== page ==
Alibaba fined record $2.8bn by Chinese regulator
Chinese technology giant Alibaba has been fined $2.8 billion by the Chinese market regulator, setting a record for the country’s antitrust measures.
The regulator has previously been seen as a light-touch body, so the fine is significant. However, it accounted for four per cent of the company’s 2019 domestic revenues, short of the 10 per cent maximum penalty.
Alibaba stock bump
Alibaba received the fine at the weekend, following which executives told an analysts’ conference that despite ongoing probes by the regulator into the tech industry at large, it was unaware of any further specific investigations into Alibaba. Following that call, the company’s Hong Kong-listed stock rose 6.5 per cent.
Joe Tsai, executive vice-chair of Alibaba, told the call, “We are pleased we can put this matter behind us.”
Alibaba vs China regulators
The antitrust investigation follows the eleventh-hour shelving of Ant Group, Alibaba’s stable mate, in November and the ongoing low profile of the company’s high-profile billionaire founder Jack Ma.
Ma’s absence has been conspicuous since giving a speech in Shanghai last October, widely believed to have irked China’s regulators.
Regulators are believed to be planning to review their maximum penalties. It released new regulatory guidelines for the tech sector in March.
Alibaba does not intend to appeal the latest decision.
Report: Financial institutions face cloud-based threats
Over one year into the pandemic, different financial institutions report costly consequences to falling short of protecting their data storage from cloud-based attacks and network disruptions. The report is based on more than 800 responses from IT professionals working in the financial services industry in North America, Latin America, Europe, and the Asia-Pacific region.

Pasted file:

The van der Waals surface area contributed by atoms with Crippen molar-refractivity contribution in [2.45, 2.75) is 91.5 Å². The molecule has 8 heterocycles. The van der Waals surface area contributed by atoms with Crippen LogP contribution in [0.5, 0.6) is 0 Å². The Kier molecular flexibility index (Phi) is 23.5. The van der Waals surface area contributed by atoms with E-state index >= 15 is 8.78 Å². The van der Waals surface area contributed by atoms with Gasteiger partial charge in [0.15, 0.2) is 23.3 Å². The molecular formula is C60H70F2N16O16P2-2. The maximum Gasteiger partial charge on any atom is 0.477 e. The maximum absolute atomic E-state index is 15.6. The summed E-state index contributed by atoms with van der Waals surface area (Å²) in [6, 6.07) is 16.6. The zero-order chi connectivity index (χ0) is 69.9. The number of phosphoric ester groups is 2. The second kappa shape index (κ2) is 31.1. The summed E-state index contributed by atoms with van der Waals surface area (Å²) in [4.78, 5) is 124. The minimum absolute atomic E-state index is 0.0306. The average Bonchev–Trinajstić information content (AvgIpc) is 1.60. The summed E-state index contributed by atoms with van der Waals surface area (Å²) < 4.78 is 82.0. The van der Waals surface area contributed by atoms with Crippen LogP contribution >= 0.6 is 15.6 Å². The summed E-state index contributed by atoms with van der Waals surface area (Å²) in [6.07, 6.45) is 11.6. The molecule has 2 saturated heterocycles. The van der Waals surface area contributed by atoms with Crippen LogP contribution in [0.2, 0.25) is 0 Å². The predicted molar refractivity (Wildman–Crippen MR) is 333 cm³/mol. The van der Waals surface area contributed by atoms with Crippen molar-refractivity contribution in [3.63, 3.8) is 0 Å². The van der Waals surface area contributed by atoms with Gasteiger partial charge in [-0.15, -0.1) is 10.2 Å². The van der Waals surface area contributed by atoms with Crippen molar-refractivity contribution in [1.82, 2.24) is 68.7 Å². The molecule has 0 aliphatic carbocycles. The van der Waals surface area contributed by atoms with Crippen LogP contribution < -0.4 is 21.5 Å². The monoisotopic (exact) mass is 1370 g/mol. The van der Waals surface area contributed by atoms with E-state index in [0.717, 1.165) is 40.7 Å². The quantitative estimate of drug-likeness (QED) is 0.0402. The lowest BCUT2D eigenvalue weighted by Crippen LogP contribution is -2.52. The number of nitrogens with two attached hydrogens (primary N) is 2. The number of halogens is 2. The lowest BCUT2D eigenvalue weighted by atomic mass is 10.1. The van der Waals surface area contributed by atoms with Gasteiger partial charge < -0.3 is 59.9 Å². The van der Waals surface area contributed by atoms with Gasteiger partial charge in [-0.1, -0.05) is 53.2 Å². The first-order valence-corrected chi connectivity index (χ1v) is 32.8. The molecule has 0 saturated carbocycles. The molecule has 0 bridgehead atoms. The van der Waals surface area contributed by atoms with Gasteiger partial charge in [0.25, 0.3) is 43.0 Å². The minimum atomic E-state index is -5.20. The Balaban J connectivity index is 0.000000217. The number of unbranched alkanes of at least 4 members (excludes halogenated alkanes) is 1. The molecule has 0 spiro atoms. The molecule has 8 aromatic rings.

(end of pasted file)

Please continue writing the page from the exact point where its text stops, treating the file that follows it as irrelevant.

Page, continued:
- Data breaches are an increasingly significant cost burden for the industry: Worldwide, financial firms that experienced a data breach reported estimated average losses of roughly $4.2 million per attack, with U.S. organisations hit hardest at $4.7 million in estimated losses.
- Network outages also result in costly burdens: Institutions lose an estimated $3.2 million on average with Asia-Pacific followed by European institutions carrying the heaviest losses at $4.3 million and $3.1 million respectively.
- The industry remains a popular target for cloud-based attacks: Over half of all organisations (54%) surveyed suffered a data breach in the last 12 months with 49% plagued by a cloud malware attack as well.
- Cloud and network-based attacks will continue to be a major threat vector: More than 50% of respondents expect to face a combination of IoT attacks, cloud vulnerabilities including misconfigurations, and data manipulation attempts over the next 12 months.
- Threat resolution teams are embracing network visibility for security hygiene: Globally, network monitoring (76%), threat intelligence (64%), and threat hunting (57%) are considered the most effective mitigation tactics against these threats.
Even before the pandemic, tech companies were increasingly seeking moves to the cloud. The COVID-19 crisis has accelerated the adoption of cloud computing by the financial sector as part of its process of digitalisation. As companies transition and move data, there can be a lack of protection due to a number of factors such as undertrained staff and insufficient firewalls.
“The financial services sector has long been a target for bad actors who are following the cyber money trail into the cloud,” said Anthony James, VP of Product Marketing at Infoblox. “As the pandemic pushed IT infrastructures to rely on remote work, cloud-based technologies that enabled digital transformation also created soft spots for cyber criminals to exploit.”
“This report shows us that cloud compromise has become the biggest cybersecurity issue for financial institutions and the investments they are making to protect themselves,” James continued.